Fragile X syndrome (FXS) is the most common form of inherited intellectual disability. It is caused by a single gene (FMR1) mutation resulting in the absence of the FMR1 protein. Children with FXS display learning impairments, attention deficits, anxiety, and difficulty with social interactions. The pathophysiology of FXS has been investigated using rodents lacking the FMR1 gene. Recent research has demonstrated that FRM1 KO rats have selective cognitive deficits that normally develop in the late postnatal period. Treatment with potential therapeutics between 5 and 9 weeks old prevents these deficits emerging and the beneficial effects last for at least 14 weeks following the end of treatment. This project will investigate whether FMR1 KO rats show abnormal or delayed development of social behaviours compared to wild type control rats. The objectives are: 1) to characterise the normal development of social behaviours from shortly after weaning (when the young pups become independent of their mother) until adulthood, and 2) to determine the developmental time course of any differences in social behaviour in FMR1 knockout rats. Defining the age at which social deficits occur will provide the basis for future preclinical studies testing whether potential therapeutics can prevent or reverse social impairments.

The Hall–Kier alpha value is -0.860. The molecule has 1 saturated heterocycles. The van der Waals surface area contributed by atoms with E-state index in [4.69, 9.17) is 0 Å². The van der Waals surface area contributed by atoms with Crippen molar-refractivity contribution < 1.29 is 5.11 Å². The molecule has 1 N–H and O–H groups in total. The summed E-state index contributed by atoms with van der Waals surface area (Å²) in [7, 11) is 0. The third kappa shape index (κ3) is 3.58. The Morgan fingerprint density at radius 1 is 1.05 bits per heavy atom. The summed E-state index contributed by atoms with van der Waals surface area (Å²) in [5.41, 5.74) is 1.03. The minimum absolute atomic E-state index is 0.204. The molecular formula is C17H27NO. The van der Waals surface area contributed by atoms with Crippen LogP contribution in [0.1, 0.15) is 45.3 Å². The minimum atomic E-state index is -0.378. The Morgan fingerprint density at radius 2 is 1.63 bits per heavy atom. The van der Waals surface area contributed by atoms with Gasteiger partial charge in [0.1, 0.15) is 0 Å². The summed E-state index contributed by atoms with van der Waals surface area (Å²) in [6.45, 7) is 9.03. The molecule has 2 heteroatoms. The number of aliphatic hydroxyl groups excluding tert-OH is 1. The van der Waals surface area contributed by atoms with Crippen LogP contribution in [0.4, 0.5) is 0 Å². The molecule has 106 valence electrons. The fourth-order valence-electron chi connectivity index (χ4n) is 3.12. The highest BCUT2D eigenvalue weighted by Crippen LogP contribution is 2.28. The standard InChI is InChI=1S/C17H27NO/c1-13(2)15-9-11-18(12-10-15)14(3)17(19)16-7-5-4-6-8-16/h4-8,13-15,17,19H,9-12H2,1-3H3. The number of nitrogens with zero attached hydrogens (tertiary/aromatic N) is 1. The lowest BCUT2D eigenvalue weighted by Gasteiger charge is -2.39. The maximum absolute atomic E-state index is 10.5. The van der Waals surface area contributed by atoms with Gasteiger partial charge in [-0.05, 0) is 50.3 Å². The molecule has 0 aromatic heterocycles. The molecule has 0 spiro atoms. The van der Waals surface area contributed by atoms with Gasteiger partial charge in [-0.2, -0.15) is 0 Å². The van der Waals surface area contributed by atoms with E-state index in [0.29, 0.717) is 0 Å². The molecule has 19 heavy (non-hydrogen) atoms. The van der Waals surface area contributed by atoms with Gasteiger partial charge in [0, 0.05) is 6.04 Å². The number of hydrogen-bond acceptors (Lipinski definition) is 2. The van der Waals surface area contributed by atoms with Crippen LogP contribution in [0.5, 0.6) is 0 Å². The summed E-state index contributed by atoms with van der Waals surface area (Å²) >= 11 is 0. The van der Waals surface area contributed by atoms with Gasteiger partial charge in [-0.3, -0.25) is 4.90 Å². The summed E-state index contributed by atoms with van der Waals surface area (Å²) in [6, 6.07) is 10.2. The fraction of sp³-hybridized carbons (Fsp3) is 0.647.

Application for Summer 2017 Vacation Scholarship 27 Apr 2017
Anaemia is one of the major health complications in patients suffering from end-stage chronic kidney disease and its prevalence is further accentuated by administration of dialysis as treatment. Anaemia contributes significantly to both the morbidity and debilitating condition of these patients. Iron supplementation to treat anaemia is beset by the consequences of toxicity of excess free iron. Histidine had previously been identified as an inert adjunct that could be employed with iron in the treatment of anaemia of kidney disease (KD). However, none of these studies adequately investigated the molecular mechanisms by which L-histidine could be exerting iron detoxifying properties in the management of anaemia of KD. The project entitled "L-histidine ameliorates iron-induced oxidative stress damage in the kidney" aims to investigate the mechanism by which L-histidine and its derivatives could be used as co-supplements with iron to ameliorate iron toxicity in the treatment of anaemia of kidney disease. The overall hypothesis of the proposed study is that histidine, as an iron chelating buffer, exerts cytoprotective amelioration on iron-induced oxidative stress in vivo in mouse kidney and in vitro in HK-2 cells.